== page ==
“I can tell you what’ll happen. The ANC will win again – but not with the majority they currently hold. They are saying the things they do, to try and avoid the humiliation of accountability. They love the situation where they can silence the opposition by the democratic process of voting in parliament. Absolute power…remember? But after that election they’ll face a formidable opposition, one that will hold them accountable for the atrocious way they managed the country for the last 20 years. They won’t be able to hide behind Afrikaners any more. The tide, my friends, is turning.”

Servaas leaves quietly. In his cottage, he rummages through the old records until he finds the one he’s looking for. Tonight the rest can bury the past, but he needs to return to an earlier age, a happier time. A time when he could still believe in a bright future where he and Siena would grow old together.

“Siena, I need you now,” he whispers as he places the needle gently on the old vinyl record. “The future, Siena, has become a memory. Like you, it isn’t here any more.

The Amanpour Interview with Zuma You’ll Never See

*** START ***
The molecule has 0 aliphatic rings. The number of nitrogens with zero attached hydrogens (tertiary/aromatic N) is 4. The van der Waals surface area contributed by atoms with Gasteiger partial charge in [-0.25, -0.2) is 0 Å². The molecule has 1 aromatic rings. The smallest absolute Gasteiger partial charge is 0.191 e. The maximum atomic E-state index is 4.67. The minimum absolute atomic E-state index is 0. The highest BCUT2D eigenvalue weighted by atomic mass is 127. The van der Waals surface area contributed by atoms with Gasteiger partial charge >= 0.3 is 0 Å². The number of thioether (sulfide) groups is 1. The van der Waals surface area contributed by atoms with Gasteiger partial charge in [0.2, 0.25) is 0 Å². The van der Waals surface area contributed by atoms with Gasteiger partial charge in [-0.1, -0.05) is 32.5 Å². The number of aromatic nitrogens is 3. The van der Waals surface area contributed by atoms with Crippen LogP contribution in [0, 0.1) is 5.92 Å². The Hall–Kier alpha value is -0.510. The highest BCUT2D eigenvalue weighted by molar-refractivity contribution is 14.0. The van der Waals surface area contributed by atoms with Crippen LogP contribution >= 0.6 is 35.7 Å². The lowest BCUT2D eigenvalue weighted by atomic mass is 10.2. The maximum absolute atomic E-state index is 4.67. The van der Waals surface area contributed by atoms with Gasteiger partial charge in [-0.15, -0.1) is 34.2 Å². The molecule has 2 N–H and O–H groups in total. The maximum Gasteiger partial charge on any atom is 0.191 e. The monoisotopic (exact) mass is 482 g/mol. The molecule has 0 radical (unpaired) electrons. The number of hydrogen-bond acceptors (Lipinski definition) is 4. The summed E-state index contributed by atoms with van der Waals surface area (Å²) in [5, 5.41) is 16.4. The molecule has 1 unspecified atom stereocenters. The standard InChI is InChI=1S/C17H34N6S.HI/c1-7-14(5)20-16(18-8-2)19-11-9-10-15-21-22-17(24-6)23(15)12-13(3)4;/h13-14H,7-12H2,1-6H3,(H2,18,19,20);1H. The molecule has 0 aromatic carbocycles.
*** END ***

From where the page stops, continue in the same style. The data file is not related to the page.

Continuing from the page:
Sometimes, when world news brings down a mood of gloom over Rolbos, they play a game. Gertruida will dress up in her Sunday best, and become Gertruida Amanpour, international reporter for CNN (Chaotic Network News). She’ll then interview somebody famous, using an empty beer bottle as a microphone. During these sessions, Boggel gets onto the counter, and films the proceedings with an empty wine-box, having cut two strategic holes in opposing sides.

They don’t do this for free at all, the audience must pay a small entrance fee and if the interview was particularly funny, they’ll pass a hat around afterwards. The proceeds end up in the Rolbos Orphanage Fund, which buys Christmas presents for the orphanage in Grootdrink.

Tonight, Gertruida Amanpour is interviewing Jacob Vetfaan Zuma.

Amanpour: Mister President, you are a most educated man, I see. Tell us about your schooling?

Jvz: Well what can I say? You know I am highly intelligent, don’t you? You have to be, to be in charge of the country. So it’s only natural that I educated myself. If you don’t believe me, you can check it out on the government’s Presidency site. And you know the government never lies. Never. We don’t lie. No.

Amanpour: That’s very interesting. You must be very proud of your country?

JVZ: You crazy or something? No, there are too many strikes and unions. Even the police are getting better. No, I’m on record that my favourite will always be Mozambique. Oh, they have occasional floods, but us rich people don’t live in the valleys. Have you seen Nkandla?

Amanpour: You are also a very proficient dancer, I hear.